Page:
Gennady Yanayev and the co-conspirators behind the Russian putsch in August must rank among the more myopic short-termists in history. But it is in the financial markets, as every industrialist knows, that the arch exponents of short-termism reside. Anything that pushes equities up - or down (within reason) - is good news. Stagnation is what the markets do not like, and that is pretty much what would happen if investors sat back and took a long view.
So the events of August 19 came almost as a relief in the City, like a thunderstorm in a heatwave. The market, at a record level, had been edging up for weeks with little visible means of support. Here was a welcome excuse for a panic. The Footsie duly lost 80 points - the longest one-day plunge since 1987. To the shrewd investor was this the time to reappraise defence stocks, in the doldrums since the Cold War began to melt?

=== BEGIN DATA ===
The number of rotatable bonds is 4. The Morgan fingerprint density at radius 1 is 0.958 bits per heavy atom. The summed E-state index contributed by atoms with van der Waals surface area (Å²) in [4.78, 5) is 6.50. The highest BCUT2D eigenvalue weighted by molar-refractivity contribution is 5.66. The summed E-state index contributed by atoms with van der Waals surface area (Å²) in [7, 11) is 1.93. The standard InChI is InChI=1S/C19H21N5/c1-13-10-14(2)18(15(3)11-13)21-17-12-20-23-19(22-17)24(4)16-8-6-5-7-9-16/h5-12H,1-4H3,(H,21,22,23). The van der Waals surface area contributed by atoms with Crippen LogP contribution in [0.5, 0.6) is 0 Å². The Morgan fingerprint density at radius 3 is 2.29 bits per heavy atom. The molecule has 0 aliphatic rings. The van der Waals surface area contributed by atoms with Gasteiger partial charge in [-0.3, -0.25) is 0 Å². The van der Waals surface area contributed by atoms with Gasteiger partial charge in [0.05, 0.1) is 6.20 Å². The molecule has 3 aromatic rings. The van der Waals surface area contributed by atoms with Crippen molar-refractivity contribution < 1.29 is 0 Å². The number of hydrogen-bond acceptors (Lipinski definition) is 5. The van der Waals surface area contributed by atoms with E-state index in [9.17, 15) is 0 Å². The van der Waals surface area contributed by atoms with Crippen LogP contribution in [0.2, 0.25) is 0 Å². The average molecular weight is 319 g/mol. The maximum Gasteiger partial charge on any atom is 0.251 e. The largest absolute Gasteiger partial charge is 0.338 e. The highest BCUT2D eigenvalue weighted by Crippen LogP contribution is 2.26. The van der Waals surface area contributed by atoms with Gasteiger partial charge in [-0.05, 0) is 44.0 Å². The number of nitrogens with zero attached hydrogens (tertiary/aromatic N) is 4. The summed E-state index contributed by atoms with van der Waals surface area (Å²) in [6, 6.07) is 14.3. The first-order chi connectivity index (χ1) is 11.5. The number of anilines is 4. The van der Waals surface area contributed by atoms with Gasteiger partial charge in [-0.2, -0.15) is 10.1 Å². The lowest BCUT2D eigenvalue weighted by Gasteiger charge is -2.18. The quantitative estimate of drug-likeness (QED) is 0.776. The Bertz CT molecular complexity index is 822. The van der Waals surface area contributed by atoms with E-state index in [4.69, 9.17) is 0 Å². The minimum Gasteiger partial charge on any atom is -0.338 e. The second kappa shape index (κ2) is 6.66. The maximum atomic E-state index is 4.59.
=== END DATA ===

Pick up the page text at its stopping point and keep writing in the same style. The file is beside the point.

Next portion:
The Government did its best for the arms houses. Defence Secretary Tom King announced that the defence cuts would be kept under "constant review". British Aerospace was the strongest performer that Grey Monday, losing only 1%. Next day the stock market, still highly nervous, was showing faint signs of recovery - despite clashes in Moscow. With the prospect of another period of grim-faced old men in the Kremlin, defence stocks did better than most. Vickers put on five points.
By Wednesday, Gorby was on his way back and so was the market. The armourers alone were being held back. Relative to the index, most of the bigger ones went on losing ground for the rest of the week, though interest recovered slightly on the Friday - by which time the Footsie had climbed to yet another boring peak.